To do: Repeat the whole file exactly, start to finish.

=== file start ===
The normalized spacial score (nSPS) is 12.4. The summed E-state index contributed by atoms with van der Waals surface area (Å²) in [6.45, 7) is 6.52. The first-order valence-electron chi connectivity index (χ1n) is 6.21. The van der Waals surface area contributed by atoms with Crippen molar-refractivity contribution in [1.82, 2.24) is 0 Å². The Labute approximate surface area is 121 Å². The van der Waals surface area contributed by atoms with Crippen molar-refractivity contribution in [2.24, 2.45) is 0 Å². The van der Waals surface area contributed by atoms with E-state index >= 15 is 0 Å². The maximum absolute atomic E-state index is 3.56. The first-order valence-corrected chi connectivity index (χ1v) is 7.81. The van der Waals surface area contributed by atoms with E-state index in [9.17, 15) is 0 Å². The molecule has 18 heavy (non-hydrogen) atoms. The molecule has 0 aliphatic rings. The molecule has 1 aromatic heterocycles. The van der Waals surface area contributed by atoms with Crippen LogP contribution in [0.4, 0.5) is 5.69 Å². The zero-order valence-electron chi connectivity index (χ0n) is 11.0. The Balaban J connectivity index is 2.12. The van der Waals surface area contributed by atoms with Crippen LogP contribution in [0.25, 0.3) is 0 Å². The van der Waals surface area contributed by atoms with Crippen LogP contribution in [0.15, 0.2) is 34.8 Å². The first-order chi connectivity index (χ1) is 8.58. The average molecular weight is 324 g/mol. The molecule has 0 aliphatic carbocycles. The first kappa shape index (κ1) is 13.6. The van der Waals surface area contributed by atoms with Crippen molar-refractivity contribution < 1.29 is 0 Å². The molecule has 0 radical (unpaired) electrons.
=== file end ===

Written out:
The normalized spacial score (nSPS) is 12.4. The summed E-state index contributed by atoms with van der Waals surface area (Å²) in [6.45, 7) is 6.52. The first-order valence-electron chi connectivity index (χ1n) is 6.21. The van der Waals surface area contributed by atoms with Crippen molar-refractivity contribution in [1.82, 2.24) is 0 Å². The Labute approximate surface area is 121 Å². The van der Waals surface area contributed by atoms with Crippen molar-refractivity contribution in [2.24, 2.45) is 0 Å². The van der Waals surface area contributed by atoms with E-state index >= 15 is 0 Å². The maximum absolute atomic E-state index is 3.56. The first-order valence-corrected chi connectivity index (χ1v) is 7.81. The van der Waals surface area contributed by atoms with E-state index in [9.17, 15) is 0 Å². The molecule has 18 heavy (non-hydrogen) atoms. The molecule has 0 aliphatic rings. The molecule has 1 aromatic heterocycles. The van der Waals surface area contributed by atoms with Crippen LogP contribution in [0.4, 0.5) is 5.69 Å². The zero-order valence-electron chi connectivity index (χ0n) is 11.0. The Balaban J connectivity index is 2.12. The van der Waals surface area contributed by atoms with Crippen LogP contribution in [0.25, 0.3) is 0 Å². The van der Waals surface area contributed by atoms with Crippen LogP contribution in [0.15, 0.2) is 34.8 Å². The first-order chi connectivity index (χ1) is 8.58. The average molecular weight is 324 g/mol. The molecule has 0 aliphatic carbocycles. The first kappa shape index (κ1) is 13.6. The van der Waals surface area contributed by atoms with Crippen molar-refractivity contribution < 1.29 is 0 Å². The molecule has 0 radical (unpaired) electrons.